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Marvels in the Thar

The smaller towns of Rajasthan are as eye-catching and beautiful as Jaipur or Jaisalmer.

THE tourist — both Indian and foreign — is no stranger to Rajasthan. Some come for the spectacular desert vistas, others for the unique cuisine, still others for a wealth of textiles and artefacts. It's a (rare) connoisseur who comes just to appreciate the splendidly individual architecture of the region — Jaipur with its pink glaze, Jaisalmer with its golden stone and Jodhpur with its blue-washed homes. The desertscape, with its gateway at Jodhpur, is a blend of browns, creams and reds; sand and sandstone.

The small towns of Osiyan, Phalodi and Khichan are about 135 km from Jodhpur. Osiyan comes first at 65 km, literally in the middle of nowhere, at the edge of the Thar. It is said that 2,500 years ago, Osiyan had a population in lakhs. The town was called Upkeshpur then and had four lakh Rajputs, who became Jains. It was later called Osiyan. Both Hindu and Jain temples, of red and cream sandstone, reputed to be around 2,500 years old, are superb works of art, easily rivalling those of Orissa and Karnataka. The Jain temple, 2,500 years old, is a masterpiece in creamy sandstone, very well maintained. Graceful thorans (arches), freestanding pillars and fantastic sculptures make this unique temple something of a fantasy. The dome temple has exquisite figures of apsaras in cream and pink stone, quarried locally long, long ago. This temple has been restored with care, using no cement or iron, but the materials used originally.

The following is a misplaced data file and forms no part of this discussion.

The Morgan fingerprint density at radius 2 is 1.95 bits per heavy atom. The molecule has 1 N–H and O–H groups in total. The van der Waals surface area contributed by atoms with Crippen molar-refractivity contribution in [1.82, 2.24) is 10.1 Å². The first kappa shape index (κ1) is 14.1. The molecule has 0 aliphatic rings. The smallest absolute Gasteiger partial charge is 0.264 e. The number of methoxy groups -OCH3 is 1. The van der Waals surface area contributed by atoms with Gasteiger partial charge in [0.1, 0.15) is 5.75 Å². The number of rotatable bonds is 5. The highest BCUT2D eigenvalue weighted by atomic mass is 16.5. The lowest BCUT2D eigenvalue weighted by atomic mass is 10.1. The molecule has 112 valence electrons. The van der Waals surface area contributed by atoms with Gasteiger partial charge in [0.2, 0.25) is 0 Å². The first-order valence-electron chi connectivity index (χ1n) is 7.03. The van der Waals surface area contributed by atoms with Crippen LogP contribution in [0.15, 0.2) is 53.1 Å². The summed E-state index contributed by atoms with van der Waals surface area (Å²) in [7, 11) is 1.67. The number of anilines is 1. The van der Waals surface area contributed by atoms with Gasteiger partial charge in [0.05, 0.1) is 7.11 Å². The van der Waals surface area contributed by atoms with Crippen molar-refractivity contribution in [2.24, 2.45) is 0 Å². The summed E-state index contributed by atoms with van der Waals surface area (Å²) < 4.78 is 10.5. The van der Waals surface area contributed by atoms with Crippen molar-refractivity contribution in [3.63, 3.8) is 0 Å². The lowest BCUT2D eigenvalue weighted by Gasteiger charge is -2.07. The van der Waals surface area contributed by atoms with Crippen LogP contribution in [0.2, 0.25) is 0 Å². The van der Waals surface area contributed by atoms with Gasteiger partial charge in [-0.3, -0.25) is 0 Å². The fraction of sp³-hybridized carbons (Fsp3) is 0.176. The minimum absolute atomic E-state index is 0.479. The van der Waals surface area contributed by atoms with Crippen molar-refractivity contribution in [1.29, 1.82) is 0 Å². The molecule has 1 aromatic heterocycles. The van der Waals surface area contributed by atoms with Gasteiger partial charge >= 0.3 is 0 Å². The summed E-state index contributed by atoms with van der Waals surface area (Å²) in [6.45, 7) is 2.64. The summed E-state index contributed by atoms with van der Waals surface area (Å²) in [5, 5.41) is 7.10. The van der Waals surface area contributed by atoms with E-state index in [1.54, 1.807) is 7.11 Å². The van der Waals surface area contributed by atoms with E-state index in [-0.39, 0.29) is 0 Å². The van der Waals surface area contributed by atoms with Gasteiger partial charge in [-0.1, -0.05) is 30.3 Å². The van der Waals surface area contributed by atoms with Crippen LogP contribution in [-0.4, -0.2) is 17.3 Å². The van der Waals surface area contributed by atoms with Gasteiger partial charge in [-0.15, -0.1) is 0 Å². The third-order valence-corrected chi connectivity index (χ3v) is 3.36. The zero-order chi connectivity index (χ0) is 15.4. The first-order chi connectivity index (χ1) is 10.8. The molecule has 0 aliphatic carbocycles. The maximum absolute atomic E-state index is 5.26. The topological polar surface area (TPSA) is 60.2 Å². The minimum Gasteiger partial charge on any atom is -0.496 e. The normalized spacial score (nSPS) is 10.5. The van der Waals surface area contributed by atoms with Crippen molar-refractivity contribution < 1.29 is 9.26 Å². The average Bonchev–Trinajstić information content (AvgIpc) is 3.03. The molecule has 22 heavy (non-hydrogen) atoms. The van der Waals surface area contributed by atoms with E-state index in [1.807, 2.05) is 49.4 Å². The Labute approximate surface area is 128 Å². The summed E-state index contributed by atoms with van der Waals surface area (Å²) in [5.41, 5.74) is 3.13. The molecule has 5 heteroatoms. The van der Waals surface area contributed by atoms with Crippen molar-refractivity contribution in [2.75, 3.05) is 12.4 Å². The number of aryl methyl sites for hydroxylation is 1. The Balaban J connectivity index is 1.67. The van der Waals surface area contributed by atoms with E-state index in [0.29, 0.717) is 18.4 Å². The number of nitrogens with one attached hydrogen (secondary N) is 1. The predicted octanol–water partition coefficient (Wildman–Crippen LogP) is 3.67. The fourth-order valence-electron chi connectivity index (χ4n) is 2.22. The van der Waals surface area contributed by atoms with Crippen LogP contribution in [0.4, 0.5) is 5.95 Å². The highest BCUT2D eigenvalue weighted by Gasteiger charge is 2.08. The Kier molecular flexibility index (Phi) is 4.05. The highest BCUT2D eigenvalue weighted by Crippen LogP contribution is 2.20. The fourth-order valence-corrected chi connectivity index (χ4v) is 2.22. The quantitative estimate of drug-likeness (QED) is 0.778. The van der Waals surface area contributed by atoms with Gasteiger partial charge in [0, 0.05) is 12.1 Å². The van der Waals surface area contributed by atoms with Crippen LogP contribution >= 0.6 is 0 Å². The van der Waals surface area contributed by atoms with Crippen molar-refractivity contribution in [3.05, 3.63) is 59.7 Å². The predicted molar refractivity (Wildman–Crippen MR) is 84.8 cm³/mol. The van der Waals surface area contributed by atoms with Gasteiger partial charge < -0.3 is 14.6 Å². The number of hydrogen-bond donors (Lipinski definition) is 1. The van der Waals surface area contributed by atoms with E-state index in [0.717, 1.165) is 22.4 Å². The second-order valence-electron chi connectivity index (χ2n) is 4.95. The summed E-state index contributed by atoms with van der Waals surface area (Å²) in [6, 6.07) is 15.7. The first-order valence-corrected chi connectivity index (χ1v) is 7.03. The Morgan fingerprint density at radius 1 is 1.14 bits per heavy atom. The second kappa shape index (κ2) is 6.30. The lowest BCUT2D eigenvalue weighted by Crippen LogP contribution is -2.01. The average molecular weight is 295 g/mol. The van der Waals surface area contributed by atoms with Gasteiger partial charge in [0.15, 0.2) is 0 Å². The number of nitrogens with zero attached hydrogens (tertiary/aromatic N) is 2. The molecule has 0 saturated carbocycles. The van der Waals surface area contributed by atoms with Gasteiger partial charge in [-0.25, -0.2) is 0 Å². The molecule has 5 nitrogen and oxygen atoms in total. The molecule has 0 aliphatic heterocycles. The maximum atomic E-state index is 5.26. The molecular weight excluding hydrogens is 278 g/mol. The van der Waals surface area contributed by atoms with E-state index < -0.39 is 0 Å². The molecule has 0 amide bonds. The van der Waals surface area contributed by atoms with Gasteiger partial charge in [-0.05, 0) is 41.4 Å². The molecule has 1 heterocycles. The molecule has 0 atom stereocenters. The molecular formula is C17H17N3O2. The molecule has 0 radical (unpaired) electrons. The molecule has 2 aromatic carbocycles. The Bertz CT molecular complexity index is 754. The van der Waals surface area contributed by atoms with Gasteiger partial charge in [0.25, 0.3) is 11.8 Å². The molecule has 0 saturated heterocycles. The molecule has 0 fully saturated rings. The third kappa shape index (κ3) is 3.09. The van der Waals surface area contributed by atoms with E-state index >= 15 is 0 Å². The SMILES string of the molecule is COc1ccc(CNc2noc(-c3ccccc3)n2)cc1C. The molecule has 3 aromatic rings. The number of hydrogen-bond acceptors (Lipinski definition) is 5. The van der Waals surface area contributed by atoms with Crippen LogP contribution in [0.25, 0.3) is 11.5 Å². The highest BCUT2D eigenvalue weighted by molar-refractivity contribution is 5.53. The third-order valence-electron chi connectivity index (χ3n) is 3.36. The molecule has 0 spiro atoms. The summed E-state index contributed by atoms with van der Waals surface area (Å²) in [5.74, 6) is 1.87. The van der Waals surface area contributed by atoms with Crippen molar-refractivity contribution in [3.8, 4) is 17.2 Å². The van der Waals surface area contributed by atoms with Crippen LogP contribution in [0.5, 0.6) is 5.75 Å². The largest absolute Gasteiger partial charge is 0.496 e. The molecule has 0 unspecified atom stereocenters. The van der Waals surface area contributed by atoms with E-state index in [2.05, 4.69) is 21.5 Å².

The sandstone splendour of the temple of Osiyan.

But it is Phalodi and Khichan that remain in the mind. In typical regional style, the havelis loom up from the road, secluded by jharokhas and jaalis, and thick wooden doors frequently embellished with ivory and brass.

Many of the havelis paint their grand front doors a fantastic shade — so vibrant in the desert scene. Temples prefer bright yellow for the doors, a fabulous combination against pristine whitewashed walls, the sand and the colourful attire of the womenfolk. The wooden doors, small windows (khidkis) and ceilings are usually made of the hardy local Rohida wood, mellowed over the years. The wooden pieces have become collector's items today.

Many of the large havelis have a basement, as is evident from the raised front. This serves as a cool area in the summer heat, as also suitable for the storage of perishables. Large chutes from the raised frontage send out the rain water into the streets.

A heightened sense of beauty somehow seems to have pervaded the desert region, perhaps to balance or counter the extreme aridity. Correspondingly, workmanship and artistry of a high order also appears to be an inborn gift of the people here. Given the popular hyped attractions of the bigger cities in the State, it is no surprise that this area is not so well known. However, the richness of its architectural heritage brooks no denial, especially as a visit here can be combined with trips to nearby Bikaner and Jaisalmer.

Text and pictures by RUPA GOPAL

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